Interview: Peter Michael Marino
[COMEDY] Getting dissed by Debbie Harry is a high impact experience, especially for a gay dude. Thirteen years ago, I experienced it over the phone, and it was rough. So, I can only imagine how comic actor Peter Michael Marino felt when the iconic bottle-blonde put the kibosh on future productions of his musical – a stage adaption of the film Desperately Seeking Susan that used Blondie songs instead of the original movie soundtrack featuring that other fake blonde.
Marino, who attended Buff State in the mid-1980’s and now resides in Manhattan, will perform his latest production, Show Up, at Nietzsche’s on Thursday, December 7. It’s been ten years since he faced the reality that his re-interpretation of the Madonna classic wasn’t going to win a massive audience, never mind a Tony. But working through the fallout from that experience turned out to be a catalyst for multiple spinoff shows; it even informs Show Up.
“In a weird way the Blondie thing relates to this show,” he said over the phone. “Show Up delves into some depression and social anxiety issues, and I never had any of those until my musical suddenly closed. It was a fuse, I guess, and actually made me aware that depression is in my DNA.”
Initially, Harry had loved the idea. It’d come to Marino on a whim one night while goofing around with a friend: based on the tone of Harry’s songwriting and the fact that nobody had done a Blondie musical yet, Marino envisioned the Susan storyline blending well with the band’s best known material. But when it opened and closed within a month at London’s Novello Theatre in 2007, Harry distanced herself from the entire project. A subsequent production in Tokyo two years later was a hit and did well financially, but as of this moment in time, Blondie won’t budge – Marino is blocked from mounting additional productions of the show.
Despite his shock, Marino parlayed the experience into Desperately Seeking the Exit… the international hit show about a shit show, which fared considerably better, as well as Desperately Screening Susan – more of a workshop that chronicles adapting a film to stage.
“You can be sad when bad things happen, but this was unusually awful,” he reflected. “It’s like your baby is born… then you discover it’s ugly and everyone wants to kill it. Maybe I’d been having depression my whole life and hadn’t realized it before then. But particularly with the social anxiety, it’s something I’ve really struggled with since the show closed in 2007. People tend to think it’s an odd dichotomy since I spend much of my life getting up on stage, but when I’m on stage I don’t have to really engage with anyone on an interpersonal level. It‘s actually much easier for me than a face-to-face interaction.”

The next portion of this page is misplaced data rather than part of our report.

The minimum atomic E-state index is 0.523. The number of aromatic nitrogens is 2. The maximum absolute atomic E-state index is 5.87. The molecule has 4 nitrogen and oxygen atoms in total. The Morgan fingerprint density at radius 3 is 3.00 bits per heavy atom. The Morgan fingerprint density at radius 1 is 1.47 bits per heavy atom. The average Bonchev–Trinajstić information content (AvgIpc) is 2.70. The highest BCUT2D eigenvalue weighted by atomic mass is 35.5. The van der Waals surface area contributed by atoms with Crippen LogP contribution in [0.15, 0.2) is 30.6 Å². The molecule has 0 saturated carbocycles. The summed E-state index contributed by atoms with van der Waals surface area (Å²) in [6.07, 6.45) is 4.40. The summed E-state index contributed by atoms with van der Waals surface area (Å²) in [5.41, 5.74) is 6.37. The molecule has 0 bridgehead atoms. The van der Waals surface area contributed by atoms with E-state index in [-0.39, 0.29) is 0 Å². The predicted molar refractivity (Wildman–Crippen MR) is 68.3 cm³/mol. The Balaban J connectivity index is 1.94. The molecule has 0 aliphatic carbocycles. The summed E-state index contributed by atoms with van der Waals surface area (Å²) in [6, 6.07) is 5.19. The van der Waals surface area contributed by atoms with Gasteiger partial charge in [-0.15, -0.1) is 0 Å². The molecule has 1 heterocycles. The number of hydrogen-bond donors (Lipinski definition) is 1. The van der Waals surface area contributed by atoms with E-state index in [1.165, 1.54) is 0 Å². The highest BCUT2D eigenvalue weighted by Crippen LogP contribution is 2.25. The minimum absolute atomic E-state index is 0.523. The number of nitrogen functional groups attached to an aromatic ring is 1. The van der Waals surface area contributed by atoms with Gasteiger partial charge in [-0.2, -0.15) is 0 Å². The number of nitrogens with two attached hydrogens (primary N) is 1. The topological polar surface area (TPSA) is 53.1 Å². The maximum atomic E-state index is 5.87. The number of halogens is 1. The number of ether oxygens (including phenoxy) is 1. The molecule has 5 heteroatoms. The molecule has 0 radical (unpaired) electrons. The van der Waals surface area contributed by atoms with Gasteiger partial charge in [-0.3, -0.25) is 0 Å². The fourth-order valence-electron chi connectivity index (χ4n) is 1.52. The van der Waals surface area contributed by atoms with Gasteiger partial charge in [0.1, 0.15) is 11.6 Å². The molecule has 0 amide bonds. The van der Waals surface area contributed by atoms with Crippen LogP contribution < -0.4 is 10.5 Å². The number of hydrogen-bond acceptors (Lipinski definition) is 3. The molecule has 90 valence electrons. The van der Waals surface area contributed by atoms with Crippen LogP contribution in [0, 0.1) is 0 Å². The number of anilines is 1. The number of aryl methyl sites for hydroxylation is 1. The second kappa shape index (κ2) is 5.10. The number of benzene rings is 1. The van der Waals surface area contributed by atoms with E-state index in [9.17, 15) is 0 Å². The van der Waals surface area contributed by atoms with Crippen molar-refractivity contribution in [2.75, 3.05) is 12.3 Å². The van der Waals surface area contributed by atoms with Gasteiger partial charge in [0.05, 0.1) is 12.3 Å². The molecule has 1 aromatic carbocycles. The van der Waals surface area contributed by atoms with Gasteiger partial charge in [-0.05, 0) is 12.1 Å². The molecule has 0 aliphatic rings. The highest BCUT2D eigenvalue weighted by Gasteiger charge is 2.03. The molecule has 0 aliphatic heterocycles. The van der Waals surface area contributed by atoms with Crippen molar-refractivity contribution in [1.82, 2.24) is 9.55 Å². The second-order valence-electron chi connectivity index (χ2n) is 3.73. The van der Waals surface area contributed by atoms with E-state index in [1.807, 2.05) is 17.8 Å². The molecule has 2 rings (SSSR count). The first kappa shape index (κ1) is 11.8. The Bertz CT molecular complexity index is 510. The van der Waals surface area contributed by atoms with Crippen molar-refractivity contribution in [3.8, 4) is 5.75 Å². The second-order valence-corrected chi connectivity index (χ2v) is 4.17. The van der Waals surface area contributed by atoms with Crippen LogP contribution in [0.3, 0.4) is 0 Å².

Ironically, Show Up is built on audience participation. Marino realized a need to develop new material for the 2017 Edinburgh Fringe Festival, where he’s been an anticipated regular. As a writer, producer, director and teacher of comic techniques and the creation of solo shows — he’s the founder of SOLOCOM, which as premiered over 400 solo comedies since 2013 – Marino’s instincts are mighty sharp. Even still, it can take a while for a new idea to become focused.
”I’m an improviser, so the title came first,” he said. “Then I started collaborating with director Michole Biancosino, and we decided it should be about the creation of what people think of as a solo show – a show within a show. Solo shows are usually based on a life changing experience, i.e. you got cancer, you moved to china, etc. I didn’t want to have to write a whole show, so I developed it in such a way where I gather info from the audience and improvise a show with it. Boom.”
It was in the process of developing the very few parts of Show Up that are loosely scripted that he began to understand that the show was really about him working through some of these ongoing mental health issues.
“The bottom line is that it’s really hard to show up for stuff in this life when you struggle with depression and anxiety,” he said, referencing the show’s title. In the year and a half since he began performing it, Show Up has gained momentum with audiences that understand all too well how difficult it is just to be present in our demanding modern lives. It’s also given Marino a mission, which has him partnering with mental health groups and using social media to spread the word to folks that might not normally brave a crowd to see a performance.
“The idea is two-pronged: I wanna illuminate the condition to those fucking extroverts and let the others know that they’re not alone,” he said, laughing. “It was important that it be about something else other than just me doing another show, and this way I’m making it about the audience’s life experiences. I’m the first person to tell people I work with on developing their own shows that ‘just because it happened to you doesn’t make it interesting. Your product has to help people in some way.’ I mean, you can’t expect people to come see your stuff just because you’re doing it. Taking it to Edinburgh was the perfect test – no family, no friends, nobody that gives a shit about who I am on a personal level, and we got five star reviews and packed houses.”